The political character of this district partially aligns with that of Kerala, where the Left parties and the Congress dominate the political space.

This aspect of Kanniyakumari and the relatively weaker influence of the Dravidian majors also made it easier for the BJP to establish itself as the primary opponent of Congress in this Lok Sabha constituency, with the backing of the Hindu Nadars.

The Kanniyakumari constituency and its predecessor before delimitation, the Nagercoil Lok Sabha constituency, were represented mainly by the Congress, its factions, or break-away parties; the DMK won from here once (2009), and the AIADMK lost the only time (2014) it contested from Kanniyakumari.

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Devendra Kula Vellalar caste and BJP

2014 was the only time the BJP’s considerable support base in the Nadar-majority districts converted into an election victory. Buoyed by this, the party attempted to make inroads into districts neighbouring Kanniyakumari, which also has a sizeable Nadar population.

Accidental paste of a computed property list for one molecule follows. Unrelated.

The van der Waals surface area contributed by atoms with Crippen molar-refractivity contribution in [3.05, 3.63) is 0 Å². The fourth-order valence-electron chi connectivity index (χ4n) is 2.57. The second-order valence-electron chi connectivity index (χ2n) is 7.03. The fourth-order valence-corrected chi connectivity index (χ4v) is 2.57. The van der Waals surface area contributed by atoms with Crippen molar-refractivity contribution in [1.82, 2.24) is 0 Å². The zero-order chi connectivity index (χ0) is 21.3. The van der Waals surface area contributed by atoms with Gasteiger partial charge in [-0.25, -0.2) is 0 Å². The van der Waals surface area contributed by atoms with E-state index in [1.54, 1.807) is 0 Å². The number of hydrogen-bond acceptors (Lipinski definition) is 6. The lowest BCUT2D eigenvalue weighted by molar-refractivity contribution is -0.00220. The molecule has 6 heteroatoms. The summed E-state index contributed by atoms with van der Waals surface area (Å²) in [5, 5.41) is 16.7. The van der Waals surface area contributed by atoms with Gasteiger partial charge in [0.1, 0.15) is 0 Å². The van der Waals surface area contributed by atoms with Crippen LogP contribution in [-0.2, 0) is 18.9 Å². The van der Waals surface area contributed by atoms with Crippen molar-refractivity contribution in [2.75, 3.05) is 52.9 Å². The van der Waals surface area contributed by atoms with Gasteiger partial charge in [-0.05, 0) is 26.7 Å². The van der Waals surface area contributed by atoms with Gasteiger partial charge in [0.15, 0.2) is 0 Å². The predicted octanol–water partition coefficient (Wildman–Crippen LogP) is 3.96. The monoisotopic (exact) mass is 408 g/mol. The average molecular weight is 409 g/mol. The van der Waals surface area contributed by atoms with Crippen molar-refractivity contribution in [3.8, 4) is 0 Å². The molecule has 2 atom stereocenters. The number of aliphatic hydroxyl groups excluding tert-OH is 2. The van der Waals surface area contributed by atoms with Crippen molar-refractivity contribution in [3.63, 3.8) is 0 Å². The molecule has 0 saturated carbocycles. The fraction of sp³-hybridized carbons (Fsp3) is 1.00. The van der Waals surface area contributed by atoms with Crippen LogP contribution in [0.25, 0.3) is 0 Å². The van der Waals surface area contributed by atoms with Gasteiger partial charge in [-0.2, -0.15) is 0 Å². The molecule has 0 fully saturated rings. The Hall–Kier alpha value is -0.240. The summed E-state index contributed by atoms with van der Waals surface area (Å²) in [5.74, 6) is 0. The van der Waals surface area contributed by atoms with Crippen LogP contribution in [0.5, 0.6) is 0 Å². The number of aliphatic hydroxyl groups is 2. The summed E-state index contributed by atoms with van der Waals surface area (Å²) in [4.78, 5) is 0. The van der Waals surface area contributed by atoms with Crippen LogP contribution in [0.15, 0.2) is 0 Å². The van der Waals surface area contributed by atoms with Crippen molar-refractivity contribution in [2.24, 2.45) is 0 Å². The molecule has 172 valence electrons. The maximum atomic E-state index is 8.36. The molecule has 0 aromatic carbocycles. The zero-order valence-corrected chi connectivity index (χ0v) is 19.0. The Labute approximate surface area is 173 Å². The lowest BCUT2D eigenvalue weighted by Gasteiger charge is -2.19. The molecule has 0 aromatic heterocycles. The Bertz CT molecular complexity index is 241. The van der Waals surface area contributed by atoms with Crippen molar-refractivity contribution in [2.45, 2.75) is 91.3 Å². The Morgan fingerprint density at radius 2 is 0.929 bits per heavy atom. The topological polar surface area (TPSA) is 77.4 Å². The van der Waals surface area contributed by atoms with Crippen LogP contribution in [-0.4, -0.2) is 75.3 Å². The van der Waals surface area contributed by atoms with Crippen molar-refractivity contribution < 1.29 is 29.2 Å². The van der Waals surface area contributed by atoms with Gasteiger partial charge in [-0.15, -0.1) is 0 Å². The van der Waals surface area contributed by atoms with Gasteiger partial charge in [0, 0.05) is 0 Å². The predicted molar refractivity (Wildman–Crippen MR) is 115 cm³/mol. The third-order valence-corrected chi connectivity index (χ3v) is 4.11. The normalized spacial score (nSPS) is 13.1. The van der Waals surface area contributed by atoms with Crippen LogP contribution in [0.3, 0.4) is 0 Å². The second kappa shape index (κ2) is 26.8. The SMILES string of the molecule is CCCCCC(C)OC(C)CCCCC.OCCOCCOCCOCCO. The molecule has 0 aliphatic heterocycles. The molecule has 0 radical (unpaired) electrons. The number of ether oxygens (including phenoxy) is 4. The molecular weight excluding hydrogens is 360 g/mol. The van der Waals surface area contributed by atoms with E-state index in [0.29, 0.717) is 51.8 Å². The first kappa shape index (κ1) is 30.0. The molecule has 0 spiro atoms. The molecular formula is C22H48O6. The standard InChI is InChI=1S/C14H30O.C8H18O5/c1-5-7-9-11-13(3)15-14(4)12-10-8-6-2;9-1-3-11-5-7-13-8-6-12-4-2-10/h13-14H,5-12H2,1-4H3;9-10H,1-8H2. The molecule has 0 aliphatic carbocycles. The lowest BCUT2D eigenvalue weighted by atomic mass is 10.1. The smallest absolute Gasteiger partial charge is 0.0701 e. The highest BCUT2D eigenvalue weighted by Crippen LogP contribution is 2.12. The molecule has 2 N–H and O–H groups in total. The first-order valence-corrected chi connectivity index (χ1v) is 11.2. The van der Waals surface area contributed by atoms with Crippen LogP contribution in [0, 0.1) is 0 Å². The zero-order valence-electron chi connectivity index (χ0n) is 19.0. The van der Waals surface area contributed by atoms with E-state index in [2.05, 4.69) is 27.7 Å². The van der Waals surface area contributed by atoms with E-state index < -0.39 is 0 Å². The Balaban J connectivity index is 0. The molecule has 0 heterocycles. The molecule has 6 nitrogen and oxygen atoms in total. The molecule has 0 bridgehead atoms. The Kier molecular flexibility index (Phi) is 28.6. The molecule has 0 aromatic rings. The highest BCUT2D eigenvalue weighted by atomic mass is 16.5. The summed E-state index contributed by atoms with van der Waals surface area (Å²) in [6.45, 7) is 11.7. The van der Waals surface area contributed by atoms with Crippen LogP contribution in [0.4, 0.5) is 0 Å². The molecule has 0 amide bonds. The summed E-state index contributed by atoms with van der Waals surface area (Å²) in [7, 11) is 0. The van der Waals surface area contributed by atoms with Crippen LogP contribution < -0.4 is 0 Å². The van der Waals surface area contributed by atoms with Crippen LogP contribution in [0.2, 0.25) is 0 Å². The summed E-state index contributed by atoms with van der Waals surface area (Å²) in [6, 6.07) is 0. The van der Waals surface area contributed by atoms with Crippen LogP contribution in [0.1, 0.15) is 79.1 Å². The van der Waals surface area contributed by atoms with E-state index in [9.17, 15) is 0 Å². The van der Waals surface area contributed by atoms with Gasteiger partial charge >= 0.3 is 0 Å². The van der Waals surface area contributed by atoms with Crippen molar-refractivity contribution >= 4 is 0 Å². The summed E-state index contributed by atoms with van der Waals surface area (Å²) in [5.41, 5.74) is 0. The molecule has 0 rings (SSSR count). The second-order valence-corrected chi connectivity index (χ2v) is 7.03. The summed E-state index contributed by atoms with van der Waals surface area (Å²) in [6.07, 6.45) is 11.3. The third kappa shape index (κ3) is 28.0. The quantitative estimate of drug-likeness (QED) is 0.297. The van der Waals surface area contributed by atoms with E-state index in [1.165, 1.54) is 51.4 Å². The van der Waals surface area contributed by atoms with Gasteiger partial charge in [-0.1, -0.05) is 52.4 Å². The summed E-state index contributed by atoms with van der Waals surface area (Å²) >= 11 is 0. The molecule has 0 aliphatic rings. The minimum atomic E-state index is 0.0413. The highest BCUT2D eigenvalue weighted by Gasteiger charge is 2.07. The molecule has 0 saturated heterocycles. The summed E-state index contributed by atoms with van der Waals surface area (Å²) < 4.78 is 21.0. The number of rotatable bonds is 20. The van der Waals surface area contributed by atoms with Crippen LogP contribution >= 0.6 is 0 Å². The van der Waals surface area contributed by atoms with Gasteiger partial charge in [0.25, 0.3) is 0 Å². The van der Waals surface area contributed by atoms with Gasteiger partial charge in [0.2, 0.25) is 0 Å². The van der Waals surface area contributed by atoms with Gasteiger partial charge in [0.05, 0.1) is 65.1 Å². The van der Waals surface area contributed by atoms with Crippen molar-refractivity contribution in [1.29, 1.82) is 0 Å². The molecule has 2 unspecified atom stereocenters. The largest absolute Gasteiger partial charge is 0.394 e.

As part of this strategy, the party started warming up to the Devendra Kula Vellalar (widely known as Pallar caste), an agricultural Dalit caste. Its members constitute the majority of Dalits in the southern districts of Tamil Nadu.

Puthiya Tamilagam is the party that represents the interests of the Devendra Kula Vellalar caste. A section of this caste has been vocal about moving to the Other Backward Caste category from the Scheduled Caste list, and that section saw the BJP as a supporter of this demand.

Puthiya Tamilagam’s entry into the NDA fold and its leader K Krishnasamy’s contest from the Tenkasi (SC) Lok Sabha seat gave the impression that the BJP can further solidify its position in the state’s southernmost districts.

In 2019, the BJP contested five Lok Sabha seats in Tamil Nadu in alliance with AIADMK and other parties. Except for the western seat of Coimbatore, all others—Kanniyakumari, Thoothukudi, Sivagangai, and Ramanathapuram–have a sizable population of Nadars and Pallars. However, the party drew a blank in all five.

In 2021, the Narendra Modi government passed a bill to club seven sub-castes, namely, Devendra Lulathan, Kadaiyan, Kalladi, Kudumban, Pallan, Pannadi and Vathiriyan, under the generic name of Devendra Kula Vellalar.

However, the caste remains on the Scheduled Caste list, much to Puthiya Tamilagam’s displeasure.

The short-lived bonhomie between the BJP and the Devendra Kula Vellalar organizations has seemingly ended, and the party now has to rely mainly on Nadar votes again in the deep-south districts.

Puthiya Tamilagam leader Krishnasamy is contesting from Tenkasi, this time in alliance with the AIADMK, which severed ties with the BJP last year.